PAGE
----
This became our destination!  What better idea is there for us than to go “natural?”  We do not use chemicals on any of our edibles or flowers.  The only thing we do with our lawn spaces is water and mow.  The farm birds take very good care of the fertilizer part (chickens mainly), and we compost.  If any manure needs to be added, we have plenty of friends willing to assist.

We pull weeds by hand or use weedless gardening methods (this is basically covering a plot or space with bio-degradable material like cardboard or newspaper to kill off the unwanted weeds) and companion planting with EVERYTHING!  Then good soil and compost are topped on that, then plant away on top.  It does not kill off everything forever, but it does limit growth and slows them down.) so, with proper prepping and being the Constant Gardener, we can spend more time on tending to our crops needs.

We use a TON of companion planting to repel or distract unwanted pests.  Some things we grow lure bad bugs away from our good foods, some just simply keep them at bay.  We have a great list of reading materials that I would be happy to share, for anyone that would want to learn more.  Read (and still do) all kinds of different growing methods and techniques, but I still have some favs that work best.

Next, I will share How we set up the inside of our greenhouse and why.

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I HATE ROLLER COASTERS, DO YOU?

I hate roller coasters! I always have. I used to ride most other County Fair rides, just not coasters. The octopus (we called it the spider) with all of its spinning never bothered me. There’s just something about all the way up and way down that I never could stomach (literally – I would throw up every time I was stupid enough to try – ewe!)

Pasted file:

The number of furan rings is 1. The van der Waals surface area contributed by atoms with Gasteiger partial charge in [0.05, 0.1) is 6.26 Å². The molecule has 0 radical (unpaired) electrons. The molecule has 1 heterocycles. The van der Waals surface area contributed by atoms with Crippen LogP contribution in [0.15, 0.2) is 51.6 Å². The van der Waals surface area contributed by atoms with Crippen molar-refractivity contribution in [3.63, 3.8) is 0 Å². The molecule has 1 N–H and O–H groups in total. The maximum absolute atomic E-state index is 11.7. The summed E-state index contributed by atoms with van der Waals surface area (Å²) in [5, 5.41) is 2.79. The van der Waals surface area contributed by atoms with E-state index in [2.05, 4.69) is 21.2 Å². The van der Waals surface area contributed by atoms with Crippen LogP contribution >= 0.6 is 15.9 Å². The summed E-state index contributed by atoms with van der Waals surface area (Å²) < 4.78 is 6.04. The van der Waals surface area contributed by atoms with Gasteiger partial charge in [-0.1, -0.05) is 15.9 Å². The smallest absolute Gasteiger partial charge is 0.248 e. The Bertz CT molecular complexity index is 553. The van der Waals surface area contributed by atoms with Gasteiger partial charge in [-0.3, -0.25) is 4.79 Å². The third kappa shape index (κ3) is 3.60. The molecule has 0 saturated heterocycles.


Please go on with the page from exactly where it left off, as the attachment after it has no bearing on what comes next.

I went to Las Vegas with a friend several years ago. We decided to visit Caesars Palace because the animated movie Atlantis came out and they had a ride related to it. Sounded like a great fun thing to do in Vegas – oh stupid me!
Got our tickets and while maneuvering the line to get in they handed out special glasses to view the movie with (STRIKE #1). My girlfriend picked the balcony front row seats I “So we get the best view of all the movie!” (STRIKE #2). We sat down in our front row, balcony seats and heard the announcer say “Everyone, please fasten your seatbelts so we can begin the show, thank you.” WHAT?? (STRIKE #3 and I wish I had been out!)
The movie ride started up. It was called Race to Atlantis, and I was about to find out why. With special glasses on, our seats started to tilt back. The little guy in the movie/ride was sitting in his water racer, and this HUGE slingshot thingy was being pulled back with a racer in it. At the same time, our seats tilted farther and farther back. The announcer on the screen yelled: “THEY’RE OFF!”; and like a shot, we were flung forward in our seats. Now, remember – we are front row balcony! The stupid glasses were a 3-D type, and I vaguely recall screaming as I was thrown forward in my seat! The rest of the movie was a maze of ups, downs, twists, and turns. When it was over, I thanked God several times for my seatbelt staying intact. Then I cursed at my girlfriend, who would not stop laughing at me, for taking me on such a thing!
Well, I am pretty sure all Farmers hate weather that roller coasters! This is exactly what our weather has been doing since the first of the year. The upper seventies one day to lower thirties the next – what the hay? Up and down and up and down – how are we supposed to plan around this mess? Then the other issue is, did all the bad monsters actually freeze out or are we going to have a huge pest infestation this summer?

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(This pic was taken with my camera 2-27-17 at about 2 p.m.)
Most of our annual flowers are starting to pop out. The trees are starting to bud (so far only leaf buds but I am worried). We have a flood of beetles on the south side of the house, and our first house flies already!
Then this:

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This pic was taken on 2-28-17 about noon. The fuzzy spot was a huge snow flake. The grey in the background is the beginning of a great snow storm.
By 5pm the whole storm thingy was over. The high never got past 20 degrees. The next 10 days are running from mid to upper 40’s to mid to upper 70’s. So, no matter how much snow we get all total, it will be gone by 5pm the next day. Now how is a body supposed to plan and plant in this stuff? Ahh the life of a farmer/gardener! The only hope is that it stays heavy/wet enough to soak in!
(P.S. Would not trade my country life for city ever again or for anything in the world!)